The Lost Art of Naps

March 4th, 2014

As a whole, we Americans have given up on naps.  Unlike other – dare I say more civilized? – countries where napping is socially acceptable among adults, we don’t nap much in this country.  This is a shame, because naps are awesome.

Awesome, I tell you.

Over the past year, I have reclaimed the lost art of the nap, led (or maybe forced) by my sweet Birdie.  As I may have mentioned, once or twice, Birdie isn’t a big fan of sleeping by herself.

This is equally true for daylight and nighttime sleeping.

At first, I felt a sort of desperate panic when nap time rolled around.  There was so much to do!  Laundry, kitchen-cleaning, blogging, e-mail checking, dinner-prep.  I NEEDED nap time, for goodness sake! So I would try to put Birdie down to sleep so I could cram in a few minutes of activity, knowing in my soul that she would only sleep for twenty-minutes or so and then be wired and cranky.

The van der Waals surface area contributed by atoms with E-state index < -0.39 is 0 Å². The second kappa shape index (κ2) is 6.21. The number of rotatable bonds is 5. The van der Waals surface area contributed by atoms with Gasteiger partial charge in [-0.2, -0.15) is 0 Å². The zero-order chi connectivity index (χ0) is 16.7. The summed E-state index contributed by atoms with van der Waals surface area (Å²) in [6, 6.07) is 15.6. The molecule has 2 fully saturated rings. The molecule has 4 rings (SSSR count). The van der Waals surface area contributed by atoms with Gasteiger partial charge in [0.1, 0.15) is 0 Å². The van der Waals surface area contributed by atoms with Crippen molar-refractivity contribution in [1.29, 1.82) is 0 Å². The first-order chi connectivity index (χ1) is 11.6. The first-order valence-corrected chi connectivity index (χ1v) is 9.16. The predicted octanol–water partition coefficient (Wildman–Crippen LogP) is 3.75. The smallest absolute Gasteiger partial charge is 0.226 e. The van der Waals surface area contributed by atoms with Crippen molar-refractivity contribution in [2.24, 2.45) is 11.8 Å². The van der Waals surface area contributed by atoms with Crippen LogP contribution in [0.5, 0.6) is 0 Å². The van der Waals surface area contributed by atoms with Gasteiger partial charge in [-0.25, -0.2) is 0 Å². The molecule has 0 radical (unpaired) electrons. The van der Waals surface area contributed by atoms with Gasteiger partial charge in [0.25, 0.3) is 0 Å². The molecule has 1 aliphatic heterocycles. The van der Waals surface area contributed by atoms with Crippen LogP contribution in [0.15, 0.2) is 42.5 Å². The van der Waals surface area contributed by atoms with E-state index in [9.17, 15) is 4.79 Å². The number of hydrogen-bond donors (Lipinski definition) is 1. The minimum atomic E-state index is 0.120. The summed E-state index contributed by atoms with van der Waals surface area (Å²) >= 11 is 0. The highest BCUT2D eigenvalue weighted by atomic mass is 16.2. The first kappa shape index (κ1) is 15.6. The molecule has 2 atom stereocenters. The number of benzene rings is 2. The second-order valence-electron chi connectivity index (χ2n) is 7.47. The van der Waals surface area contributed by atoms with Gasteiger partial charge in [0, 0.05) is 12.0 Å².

But over time, I gave up.  I slowly succumbed to the power of the nap and started sharing them with Birdie.

Even then, I initially tried to be mildly productive with nap time. I would sit in bed with a computer on my lap, or read a book with Birdie’s head tucked onto my arm.

Then that need to accomplish something -anything – faded as well. I just let it go, and embraced the nap.

Now, I look forward all week to my weekend naps with Little Bird. There is something so peaceful and serene about an afternoon nap.  On Sunday, it was raining and cold and gross outside…but inside, Birdie and I spent an hour and a half cocooned under the covers, napping together.

It was unproductive.  And it was perfect.

One response to “The Lost Art of Naps”

  1. Cindi Frye says:

    I feel peaceful and validated just reading about the nap. On Sunday afternoons, Dean and I call it “The Protestant Nap” and it is delightful.

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